Friday, June 29, 2007

Intestinal Microbiota

After sending in another disability application, and now waiting for them to reject it, I can now direct that energy elsewhere, like more blogging perhaps. I tried somewhat to avoid ranting about lameness but everything I thought to blog about was a rant. So if you do not want to read rantings about doctors, you might want to check back in in a few months.

On another note, I found this very cool set of open access scientific and medical journals when I read this article on a yummy topic, Digging in Diapers For History of Gut Bacteria, linked from Google Health News. The research article, Development of the Human Infant Intestinal Microbiota, is authored by a group of Stanford medical researchers, and browsing the other articles shows that many of them are authored by researchers from esteemed institutions such as Stanford, UCSF, Harvard, and Johns Hopkins. So this appears not to be just some dinky Internet journal.

Under the open access license, people are free to copy, distribute, and even make commercial use of the work, if proper citation is given. Wow, so I can copy large chunks of the articles into my blog and not break any rules.... Indeed, more people will read, and critique, and generate more ideas.

On the topic of gut bacteria..., I found this related article, Children May Breathe Easier If Antibiotics Are Avoided In Infancy, interesting.

Rural kids had less of a chance of developing asthma than urban children, overall. The researchers speculate that this may have to do with the differing microbes that colonize the guts of city and rural children as well as country kids' wider exposure to a variety of microorganisms. "Evidence for this hypothesis comes from epidemiologic studies, which link variations in gastrointestinal microflora and probiotic administration with less allergy and asthma," Kozyrskyj says.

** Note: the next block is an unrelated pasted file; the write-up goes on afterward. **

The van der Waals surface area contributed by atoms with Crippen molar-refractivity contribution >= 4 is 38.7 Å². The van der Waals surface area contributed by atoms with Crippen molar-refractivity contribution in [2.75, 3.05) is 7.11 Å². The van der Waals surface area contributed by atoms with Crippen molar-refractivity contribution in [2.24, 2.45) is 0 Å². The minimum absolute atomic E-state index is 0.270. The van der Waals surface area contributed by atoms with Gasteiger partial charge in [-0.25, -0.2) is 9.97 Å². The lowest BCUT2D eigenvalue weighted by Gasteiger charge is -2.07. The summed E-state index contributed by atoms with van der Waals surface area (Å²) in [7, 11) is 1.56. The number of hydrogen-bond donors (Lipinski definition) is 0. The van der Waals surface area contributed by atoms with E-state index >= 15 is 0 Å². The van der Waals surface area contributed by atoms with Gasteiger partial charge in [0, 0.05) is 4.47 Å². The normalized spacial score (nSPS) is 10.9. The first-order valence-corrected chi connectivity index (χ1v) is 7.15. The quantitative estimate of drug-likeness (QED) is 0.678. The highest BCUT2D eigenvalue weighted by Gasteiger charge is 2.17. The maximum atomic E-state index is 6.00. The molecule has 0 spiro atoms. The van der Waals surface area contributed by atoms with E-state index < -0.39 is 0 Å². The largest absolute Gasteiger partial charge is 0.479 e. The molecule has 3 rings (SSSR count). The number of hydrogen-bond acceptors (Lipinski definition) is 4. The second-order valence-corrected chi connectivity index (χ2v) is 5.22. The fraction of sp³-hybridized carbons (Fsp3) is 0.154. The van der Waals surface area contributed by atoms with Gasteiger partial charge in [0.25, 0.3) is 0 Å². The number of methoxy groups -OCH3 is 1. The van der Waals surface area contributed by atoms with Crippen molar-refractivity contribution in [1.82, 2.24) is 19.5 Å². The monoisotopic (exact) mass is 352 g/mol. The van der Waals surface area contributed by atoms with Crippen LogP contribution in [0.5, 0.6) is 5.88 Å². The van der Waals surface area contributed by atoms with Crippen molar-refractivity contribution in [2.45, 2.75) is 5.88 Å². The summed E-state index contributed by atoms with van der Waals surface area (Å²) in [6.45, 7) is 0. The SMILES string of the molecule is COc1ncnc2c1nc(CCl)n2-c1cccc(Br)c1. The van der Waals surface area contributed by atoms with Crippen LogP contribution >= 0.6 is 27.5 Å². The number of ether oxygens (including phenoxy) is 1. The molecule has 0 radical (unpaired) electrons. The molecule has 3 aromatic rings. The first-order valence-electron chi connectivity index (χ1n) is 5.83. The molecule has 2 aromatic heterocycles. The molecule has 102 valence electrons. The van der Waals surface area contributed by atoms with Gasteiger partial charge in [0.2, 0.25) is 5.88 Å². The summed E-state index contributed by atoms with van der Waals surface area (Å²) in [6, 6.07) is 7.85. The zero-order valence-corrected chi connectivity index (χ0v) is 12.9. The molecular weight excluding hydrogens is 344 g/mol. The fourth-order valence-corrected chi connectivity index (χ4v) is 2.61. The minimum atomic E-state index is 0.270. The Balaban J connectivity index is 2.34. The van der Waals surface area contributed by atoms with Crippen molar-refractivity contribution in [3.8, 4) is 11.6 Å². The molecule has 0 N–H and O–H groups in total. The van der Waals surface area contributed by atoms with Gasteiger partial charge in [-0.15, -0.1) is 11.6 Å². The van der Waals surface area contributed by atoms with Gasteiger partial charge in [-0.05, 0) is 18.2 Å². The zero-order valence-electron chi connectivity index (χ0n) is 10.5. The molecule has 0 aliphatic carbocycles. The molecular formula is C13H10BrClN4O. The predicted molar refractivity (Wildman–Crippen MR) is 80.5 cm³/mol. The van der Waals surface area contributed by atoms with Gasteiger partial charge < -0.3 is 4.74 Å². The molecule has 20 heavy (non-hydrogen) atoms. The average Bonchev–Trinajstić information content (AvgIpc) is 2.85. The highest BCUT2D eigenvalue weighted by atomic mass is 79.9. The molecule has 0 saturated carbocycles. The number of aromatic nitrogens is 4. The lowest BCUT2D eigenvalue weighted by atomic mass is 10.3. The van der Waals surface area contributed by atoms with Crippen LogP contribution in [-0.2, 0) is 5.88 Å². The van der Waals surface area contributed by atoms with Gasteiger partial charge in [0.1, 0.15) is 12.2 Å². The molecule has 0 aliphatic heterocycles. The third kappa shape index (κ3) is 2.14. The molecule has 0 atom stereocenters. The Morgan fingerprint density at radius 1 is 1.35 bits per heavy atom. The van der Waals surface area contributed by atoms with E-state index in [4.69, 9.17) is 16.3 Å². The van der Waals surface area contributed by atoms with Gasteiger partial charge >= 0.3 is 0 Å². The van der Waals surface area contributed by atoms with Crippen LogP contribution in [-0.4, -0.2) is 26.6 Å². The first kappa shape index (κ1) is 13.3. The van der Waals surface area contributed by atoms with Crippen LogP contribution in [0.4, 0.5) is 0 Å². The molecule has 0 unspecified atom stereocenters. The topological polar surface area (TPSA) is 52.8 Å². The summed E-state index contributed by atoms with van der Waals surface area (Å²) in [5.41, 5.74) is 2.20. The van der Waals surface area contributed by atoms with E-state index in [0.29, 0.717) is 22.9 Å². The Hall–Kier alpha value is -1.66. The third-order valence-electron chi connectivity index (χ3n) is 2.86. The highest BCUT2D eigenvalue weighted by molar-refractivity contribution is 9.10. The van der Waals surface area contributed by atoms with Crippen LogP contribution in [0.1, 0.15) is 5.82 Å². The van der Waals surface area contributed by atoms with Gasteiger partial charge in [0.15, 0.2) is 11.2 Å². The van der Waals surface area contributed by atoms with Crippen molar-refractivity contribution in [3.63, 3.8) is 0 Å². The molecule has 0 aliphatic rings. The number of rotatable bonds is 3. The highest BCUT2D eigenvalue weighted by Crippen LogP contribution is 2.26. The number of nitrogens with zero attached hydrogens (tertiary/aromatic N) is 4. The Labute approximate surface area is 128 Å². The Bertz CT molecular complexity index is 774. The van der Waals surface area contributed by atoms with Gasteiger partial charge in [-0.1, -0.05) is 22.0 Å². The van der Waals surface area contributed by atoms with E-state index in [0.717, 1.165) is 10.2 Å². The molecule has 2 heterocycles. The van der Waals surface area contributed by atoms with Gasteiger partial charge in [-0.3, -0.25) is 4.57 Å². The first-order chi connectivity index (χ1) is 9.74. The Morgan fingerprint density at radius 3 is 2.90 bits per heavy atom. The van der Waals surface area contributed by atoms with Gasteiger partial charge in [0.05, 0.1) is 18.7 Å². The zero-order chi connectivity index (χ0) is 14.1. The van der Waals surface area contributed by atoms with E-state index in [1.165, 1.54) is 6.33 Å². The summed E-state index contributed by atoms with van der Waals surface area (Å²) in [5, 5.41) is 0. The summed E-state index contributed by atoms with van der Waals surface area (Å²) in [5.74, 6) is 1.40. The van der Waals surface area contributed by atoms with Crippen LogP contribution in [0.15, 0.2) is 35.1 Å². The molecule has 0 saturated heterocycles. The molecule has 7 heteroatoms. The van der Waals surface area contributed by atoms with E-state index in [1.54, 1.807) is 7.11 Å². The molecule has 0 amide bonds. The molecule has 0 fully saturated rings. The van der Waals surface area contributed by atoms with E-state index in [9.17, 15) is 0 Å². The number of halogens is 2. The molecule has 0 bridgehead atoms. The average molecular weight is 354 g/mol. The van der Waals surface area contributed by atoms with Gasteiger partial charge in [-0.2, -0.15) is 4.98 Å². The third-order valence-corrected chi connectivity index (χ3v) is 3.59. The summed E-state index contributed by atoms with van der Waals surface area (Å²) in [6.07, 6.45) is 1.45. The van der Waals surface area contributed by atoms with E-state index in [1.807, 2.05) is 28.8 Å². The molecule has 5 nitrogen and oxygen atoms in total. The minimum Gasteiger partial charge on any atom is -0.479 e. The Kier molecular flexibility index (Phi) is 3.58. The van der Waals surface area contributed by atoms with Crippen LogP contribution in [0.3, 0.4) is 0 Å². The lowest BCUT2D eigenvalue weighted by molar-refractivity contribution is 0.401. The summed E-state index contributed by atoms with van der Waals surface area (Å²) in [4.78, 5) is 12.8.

And since I like to relate things that most people don't relate, I think this could be related to this interesting new finding that the gender ratio of people with chronic fatigue syndrome is strikingly different among people who live in large metropolitan areas, smaller urban areas, and rural areas. This is another open access article from a different journal:

Prevalence of chronic fatigue syndrome in metropolitan, urban, and rural Georgia

There were significant differences in female-to-male ratios of prevalence across the strata (metropolitan female: male 11.2 : 1, urban 1.7 : 1, rural 0.8 : 1).
The study also found that 2.5% of the population meets the definition of chronic fatigue syndrome, which is 6-10 times higher that previously found.

Perhaps I need to eat some dirt.